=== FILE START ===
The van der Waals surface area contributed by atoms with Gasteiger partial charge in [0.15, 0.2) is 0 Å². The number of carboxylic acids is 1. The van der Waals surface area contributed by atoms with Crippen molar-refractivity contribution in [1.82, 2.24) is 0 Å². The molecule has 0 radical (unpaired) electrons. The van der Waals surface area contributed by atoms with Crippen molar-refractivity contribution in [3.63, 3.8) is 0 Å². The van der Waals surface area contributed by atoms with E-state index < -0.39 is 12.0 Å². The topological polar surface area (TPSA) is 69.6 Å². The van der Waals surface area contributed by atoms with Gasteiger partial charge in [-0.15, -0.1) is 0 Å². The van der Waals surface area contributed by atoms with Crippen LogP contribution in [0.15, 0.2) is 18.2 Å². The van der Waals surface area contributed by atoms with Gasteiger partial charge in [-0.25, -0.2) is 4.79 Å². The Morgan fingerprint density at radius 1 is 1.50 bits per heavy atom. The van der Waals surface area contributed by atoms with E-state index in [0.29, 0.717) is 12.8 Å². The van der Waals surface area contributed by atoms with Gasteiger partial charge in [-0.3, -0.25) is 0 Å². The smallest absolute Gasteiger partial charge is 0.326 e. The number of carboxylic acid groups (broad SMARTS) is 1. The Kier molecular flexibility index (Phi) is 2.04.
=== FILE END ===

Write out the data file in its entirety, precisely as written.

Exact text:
The van der Waals surface area contributed by atoms with Gasteiger partial charge in [0.15, 0.2) is 0 Å². The number of carboxylic acids is 1. The van der Waals surface area contributed by atoms with Crippen molar-refractivity contribution in [1.82, 2.24) is 0 Å². The molecule has 0 radical (unpaired) electrons. The van der Waals surface area contributed by atoms with Crippen molar-refractivity contribution in [3.63, 3.8) is 0 Å². The van der Waals surface area contributed by atoms with E-state index < -0.39 is 12.0 Å². The topological polar surface area (TPSA) is 69.6 Å². The van der Waals surface area contributed by atoms with Gasteiger partial charge in [-0.15, -0.1) is 0 Å². The van der Waals surface area contributed by atoms with Crippen LogP contribution in [0.15, 0.2) is 18.2 Å². The van der Waals surface area contributed by atoms with Gasteiger partial charge in [-0.25, -0.2) is 4.79 Å². The Morgan fingerprint density at radius 1 is 1.50 bits per heavy atom. The van der Waals surface area contributed by atoms with E-state index in [0.29, 0.717) is 12.8 Å². The van der Waals surface area contributed by atoms with Gasteiger partial charge in [-0.3, -0.25) is 0 Å². The smallest absolute Gasteiger partial charge is 0.326 e. The number of carboxylic acid groups (broad SMARTS) is 1. The Kier molecular flexibility index (Phi) is 2.04.